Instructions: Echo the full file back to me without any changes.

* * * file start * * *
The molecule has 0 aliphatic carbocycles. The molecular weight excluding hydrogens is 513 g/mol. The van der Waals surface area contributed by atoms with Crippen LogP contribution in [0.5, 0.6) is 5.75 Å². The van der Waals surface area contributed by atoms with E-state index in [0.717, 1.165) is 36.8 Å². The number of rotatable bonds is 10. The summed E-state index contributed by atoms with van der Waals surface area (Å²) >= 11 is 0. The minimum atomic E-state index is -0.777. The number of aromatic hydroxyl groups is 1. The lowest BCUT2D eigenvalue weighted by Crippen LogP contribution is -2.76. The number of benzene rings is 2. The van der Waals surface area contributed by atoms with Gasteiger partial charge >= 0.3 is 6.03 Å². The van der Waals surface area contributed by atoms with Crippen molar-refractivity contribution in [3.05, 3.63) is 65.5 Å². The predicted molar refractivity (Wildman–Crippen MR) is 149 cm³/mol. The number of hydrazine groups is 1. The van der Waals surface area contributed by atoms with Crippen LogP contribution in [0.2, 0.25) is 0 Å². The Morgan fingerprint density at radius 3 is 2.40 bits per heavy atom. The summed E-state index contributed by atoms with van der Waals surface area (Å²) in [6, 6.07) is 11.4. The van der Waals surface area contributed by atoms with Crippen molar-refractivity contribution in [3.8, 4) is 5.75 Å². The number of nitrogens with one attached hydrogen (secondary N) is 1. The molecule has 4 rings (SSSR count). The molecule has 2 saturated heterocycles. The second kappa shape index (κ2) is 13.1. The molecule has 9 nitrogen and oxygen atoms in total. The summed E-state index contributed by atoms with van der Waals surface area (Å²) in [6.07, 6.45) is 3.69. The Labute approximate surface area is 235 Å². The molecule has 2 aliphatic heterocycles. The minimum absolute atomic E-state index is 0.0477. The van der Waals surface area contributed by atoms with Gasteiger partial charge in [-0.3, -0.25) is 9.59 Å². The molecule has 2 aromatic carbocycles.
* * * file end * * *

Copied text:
The molecule has 0 aliphatic carbocycles. The molecular weight excluding hydrogens is 513 g/mol. The van der Waals surface area contributed by atoms with Crippen LogP contribution in [0.5, 0.6) is 5.75 Å². The van der Waals surface area contributed by atoms with E-state index in [0.717, 1.165) is 36.8 Å². The number of rotatable bonds is 10. The summed E-state index contributed by atoms with van der Waals surface area (Å²) >= 11 is 0. The minimum atomic E-state index is -0.777. The number of aromatic hydroxyl groups is 1. The lowest BCUT2D eigenvalue weighted by Crippen LogP contribution is -2.76. The number of benzene rings is 2. The van der Waals surface area contributed by atoms with Gasteiger partial charge >= 0.3 is 6.03 Å². The van der Waals surface area contributed by atoms with Crippen molar-refractivity contribution in [3.05, 3.63) is 65.5 Å². The predicted molar refractivity (Wildman–Crippen MR) is 149 cm³/mol. The number of hydrazine groups is 1. The van der Waals surface area contributed by atoms with Crippen LogP contribution in [0.2, 0.25) is 0 Å². The Morgan fingerprint density at radius 3 is 2.40 bits per heavy atom. The summed E-state index contributed by atoms with van der Waals surface area (Å²) in [6, 6.07) is 11.4. The van der Waals surface area contributed by atoms with Crippen molar-refractivity contribution in [3.8, 4) is 5.75 Å². The number of nitrogens with one attached hydrogen (secondary N) is 1. The molecule has 4 rings (SSSR count). The molecule has 2 saturated heterocycles. The second kappa shape index (κ2) is 13.1. The molecule has 9 nitrogen and oxygen atoms in total. The summed E-state index contributed by atoms with van der Waals surface area (Å²) in [6.07, 6.45) is 3.69. The Labute approximate surface area is 235 Å². The molecule has 2 aliphatic heterocycles. The minimum absolute atomic E-state index is 0.0477. The van der Waals surface area contributed by atoms with Gasteiger partial charge in [-0.3, -0.25) is 9.59 Å². The molecule has 2 aromatic carbocycles.